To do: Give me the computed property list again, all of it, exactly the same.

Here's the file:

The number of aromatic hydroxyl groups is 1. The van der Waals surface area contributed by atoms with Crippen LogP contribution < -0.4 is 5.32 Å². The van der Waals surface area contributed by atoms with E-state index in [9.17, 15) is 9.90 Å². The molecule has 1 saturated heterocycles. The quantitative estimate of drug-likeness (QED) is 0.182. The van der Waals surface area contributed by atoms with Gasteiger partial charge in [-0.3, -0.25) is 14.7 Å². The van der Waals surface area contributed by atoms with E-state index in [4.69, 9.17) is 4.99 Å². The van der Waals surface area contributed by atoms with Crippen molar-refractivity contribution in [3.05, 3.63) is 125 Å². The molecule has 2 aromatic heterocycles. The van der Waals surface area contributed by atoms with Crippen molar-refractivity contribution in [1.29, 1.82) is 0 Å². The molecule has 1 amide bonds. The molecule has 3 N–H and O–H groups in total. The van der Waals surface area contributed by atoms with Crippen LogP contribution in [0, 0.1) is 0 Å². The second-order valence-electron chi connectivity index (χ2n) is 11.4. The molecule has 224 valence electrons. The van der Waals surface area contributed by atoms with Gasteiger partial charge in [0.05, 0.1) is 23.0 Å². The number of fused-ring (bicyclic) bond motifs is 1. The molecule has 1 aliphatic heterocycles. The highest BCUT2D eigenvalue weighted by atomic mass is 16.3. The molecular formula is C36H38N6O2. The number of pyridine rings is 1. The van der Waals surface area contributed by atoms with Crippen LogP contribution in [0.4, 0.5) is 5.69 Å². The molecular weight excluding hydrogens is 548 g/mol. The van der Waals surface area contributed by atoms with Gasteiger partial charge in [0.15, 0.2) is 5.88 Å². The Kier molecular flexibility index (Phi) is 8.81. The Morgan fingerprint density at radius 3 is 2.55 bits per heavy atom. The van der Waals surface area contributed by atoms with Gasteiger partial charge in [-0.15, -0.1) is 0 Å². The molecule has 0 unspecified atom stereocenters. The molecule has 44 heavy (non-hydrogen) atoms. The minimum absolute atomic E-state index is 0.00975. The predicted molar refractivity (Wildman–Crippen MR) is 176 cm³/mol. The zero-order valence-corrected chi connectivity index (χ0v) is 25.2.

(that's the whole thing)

The number of aromatic hydroxyl groups is 1. The van der Waals surface area contributed by atoms with Crippen LogP contribution < -0.4 is 5.32 Å². The van der Waals surface area contributed by atoms with E-state index in [9.17, 15) is 9.90 Å². The molecule has 1 saturated heterocycles. The quantitative estimate of drug-likeness (QED) is 0.182. The van der Waals surface area contributed by atoms with Gasteiger partial charge in [-0.3, -0.25) is 14.7 Å². The van der Waals surface area contributed by atoms with E-state index in [4.69, 9.17) is 4.99 Å². The van der Waals surface area contributed by atoms with Crippen molar-refractivity contribution in [3.05, 3.63) is 125 Å². The molecule has 2 aromatic heterocycles. The van der Waals surface area contributed by atoms with Crippen molar-refractivity contribution in [1.29, 1.82) is 0 Å². The molecule has 1 amide bonds. The molecule has 3 N–H and O–H groups in total. The van der Waals surface area contributed by atoms with Crippen LogP contribution in [0, 0.1) is 0 Å². The second-order valence-electron chi connectivity index (χ2n) is 11.4. The molecule has 224 valence electrons. The van der Waals surface area contributed by atoms with Gasteiger partial charge in [0.05, 0.1) is 23.0 Å². The number of fused-ring (bicyclic) bond motifs is 1. The molecule has 1 aliphatic heterocycles. The highest BCUT2D eigenvalue weighted by atomic mass is 16.3. The molecular formula is C36H38N6O2. The number of pyridine rings is 1. The van der Waals surface area contributed by atoms with Crippen LogP contribution in [0.4, 0.5) is 5.69 Å². The molecular weight excluding hydrogens is 548 g/mol. The van der Waals surface area contributed by atoms with Gasteiger partial charge in [0.15, 0.2) is 5.88 Å². The Kier molecular flexibility index (Phi) is 8.81. The Morgan fingerprint density at radius 3 is 2.55 bits per heavy atom. The van der Waals surface area contributed by atoms with Gasteiger partial charge in [-0.15, -0.1) is 0 Å². The molecule has 0 unspecified atom stereocenters. The molecule has 44 heavy (non-hydrogen) atoms. The minimum absolute atomic E-state index is 0.00975. The predicted molar refractivity (Wildman–Crippen MR) is 176 cm³/mol. The zero-order valence-corrected chi connectivity index (χ0v) is 25.2.